How air pollution causes cancer




Outdoor air pollution causes roughly one in 10 cases of lung cancer. Though our respiratory system is fairly resilient and ups its defence mechanisms, a prolonged exposure to elevated particle pollution impacts lung functionality in even apparently healthy people.

And since we cannot avoid particle pollution exposure, taking simple steps to reduce exposure or neutralise it will reduce the severity of lung and systemic adverse health effects in both healthy and more sensitive people.

Studies have shown a significant association between exposure to particle pollution and health risks, including premature death. Health effects may include cardiovascular effects such as cardiac arrhythmias and heart attacks and respiratory effects such as asthma attacks and bronchitis.

“The size of particles is directly linked to their potential for causing health problems. Fine particles (PM2.5) pose the greatest health risk as they can get deep into the lungs and even into the bloodstream. There are a few different ways that particles in air pollution could damage DNA in cells and cause lung cancer. For example, tiny particles may build up in the lungs and change how cells replicate. This could lead to DNA damage, mutations and altered gene expression. Such changes then trigger the lung cells to grow uncontrollably,” says Dr M S Kanwar, Senior Consultant, Department of Pulmonology, Critical Care and Sleep Medicine, Indraprastha Apollo Hospitals, Delhi.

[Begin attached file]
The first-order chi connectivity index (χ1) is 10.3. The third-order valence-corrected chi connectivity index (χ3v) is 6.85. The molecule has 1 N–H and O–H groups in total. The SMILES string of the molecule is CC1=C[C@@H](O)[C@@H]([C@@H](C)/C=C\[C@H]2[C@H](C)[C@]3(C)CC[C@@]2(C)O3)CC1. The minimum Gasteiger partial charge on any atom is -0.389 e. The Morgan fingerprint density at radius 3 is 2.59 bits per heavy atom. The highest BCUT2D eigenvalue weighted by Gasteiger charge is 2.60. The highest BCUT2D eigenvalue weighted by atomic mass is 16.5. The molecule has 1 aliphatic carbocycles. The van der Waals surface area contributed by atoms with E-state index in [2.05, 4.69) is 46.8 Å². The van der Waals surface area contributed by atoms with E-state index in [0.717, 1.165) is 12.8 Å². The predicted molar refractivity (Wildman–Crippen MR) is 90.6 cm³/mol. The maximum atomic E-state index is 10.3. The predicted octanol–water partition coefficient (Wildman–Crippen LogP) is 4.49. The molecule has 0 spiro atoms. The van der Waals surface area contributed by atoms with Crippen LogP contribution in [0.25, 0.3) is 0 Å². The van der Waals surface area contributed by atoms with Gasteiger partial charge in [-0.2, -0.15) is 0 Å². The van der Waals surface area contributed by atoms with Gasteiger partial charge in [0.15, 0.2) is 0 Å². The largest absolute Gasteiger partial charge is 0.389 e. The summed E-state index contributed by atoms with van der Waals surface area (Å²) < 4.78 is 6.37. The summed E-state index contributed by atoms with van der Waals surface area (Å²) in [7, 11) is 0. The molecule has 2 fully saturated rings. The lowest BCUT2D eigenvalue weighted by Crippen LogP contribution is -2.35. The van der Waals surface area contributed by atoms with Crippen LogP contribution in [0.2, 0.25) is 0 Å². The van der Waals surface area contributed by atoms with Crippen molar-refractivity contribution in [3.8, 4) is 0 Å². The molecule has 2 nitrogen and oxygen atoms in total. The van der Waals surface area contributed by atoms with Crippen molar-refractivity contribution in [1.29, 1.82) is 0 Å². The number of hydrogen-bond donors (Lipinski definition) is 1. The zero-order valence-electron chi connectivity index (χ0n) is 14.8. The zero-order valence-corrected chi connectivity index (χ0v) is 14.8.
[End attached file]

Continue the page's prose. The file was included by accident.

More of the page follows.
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It must be recalled that the International Agency for Research on Cancer (IARC) had conducted an evaluation on the carcinogenicity of outdoor air pollution, including particle pollution, and concluded that both are Group I agents (carcinogenic to humans). It had factored in all routes of exposure and included an evaluation of individual components of particle pollution. Several studies since then have established the link between particulate matter and increased incidence of lung cancer.

“But if you are living in a city like Delhi, you can mitigate risks by changing your lifestyle and behaviour. And while one cannot avoid the outdoors, one can purify the air indoors. If you are sensitive to pollution and have heart, lung issues, then internalise mask-wearing as a routine,” says Dr Kanwar.

Most experts suggest measures like staying away from wood and coal fire, reducing smoking and minimising your exposure by checking real time air quality before stepping out. Make sure the indoor air is filtered through cross-ventilation or purifiers and test your home for radon levels. Invest in HEPA filters for home devices.


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